A second key element of the program was the creation of the Chair in Land Stewardship.  Held by Dr. Michael Goss, this position provided focused research on issues in agricultural land stewardship.  In particular, Dr. Goss carried out several major projects related to the impact of farm practices, especially manure management, on water quality.  He became known as one of the provincial experts on nutrient management and was a key expert witness during the Walkerton Inquiry, where he provided important background documentation on the water quality issues for the hearing officers.

During these years the Environmental Farm Coalition also emerged, and the Environmental Farm Plan was developed and implemented.  University researchers associated with the Centre had widespread input to this program, assisting with development of the on-farm assessment manual, and several of the revolutionary Best Management Practice Manuals, especially those on soil, nutrient, manure, water, and fish and wildlife habitat management.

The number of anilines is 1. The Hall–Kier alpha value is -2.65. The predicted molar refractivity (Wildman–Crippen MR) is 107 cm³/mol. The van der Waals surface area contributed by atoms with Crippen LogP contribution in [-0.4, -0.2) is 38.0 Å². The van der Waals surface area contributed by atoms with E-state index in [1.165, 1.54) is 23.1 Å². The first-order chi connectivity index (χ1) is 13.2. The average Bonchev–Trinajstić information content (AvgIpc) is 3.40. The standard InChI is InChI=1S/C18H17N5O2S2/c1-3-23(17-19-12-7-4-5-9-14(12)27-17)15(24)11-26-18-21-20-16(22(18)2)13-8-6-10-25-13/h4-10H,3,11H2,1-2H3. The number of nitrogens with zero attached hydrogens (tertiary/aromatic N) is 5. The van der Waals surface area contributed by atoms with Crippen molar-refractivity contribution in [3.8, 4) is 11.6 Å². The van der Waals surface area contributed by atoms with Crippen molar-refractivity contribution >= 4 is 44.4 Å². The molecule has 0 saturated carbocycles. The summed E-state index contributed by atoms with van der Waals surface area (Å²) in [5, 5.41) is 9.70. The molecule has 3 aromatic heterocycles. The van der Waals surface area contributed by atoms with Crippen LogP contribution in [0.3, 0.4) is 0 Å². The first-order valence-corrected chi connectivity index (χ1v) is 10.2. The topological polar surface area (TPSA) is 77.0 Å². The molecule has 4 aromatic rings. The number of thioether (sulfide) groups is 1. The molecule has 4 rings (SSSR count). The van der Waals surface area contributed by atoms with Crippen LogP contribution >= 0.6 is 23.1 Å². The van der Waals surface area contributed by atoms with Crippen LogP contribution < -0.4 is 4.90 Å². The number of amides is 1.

The Information Bureau evolved into the Stewardship Information Bureau, and continued in operation until 1996, with funding provided through Canada’s Green Plan.

A New Name and Mandate:

In 1992, the name of the Centre was changed to the current ‘Centre for Land and Water Stewardship’.  The mandate was also broadened to reflect concerns with broader concerns about agricultural land stewardship beyond soil erosion, especially the growing concern with manure and nutrient management.  Shortly thereafter, Dr. Stewart Hilts became the Director of the Centre.  He helped provide management during the latter years of the programs described above, but also developed a number of new initiatives reflecting the broader mandate of the Centre.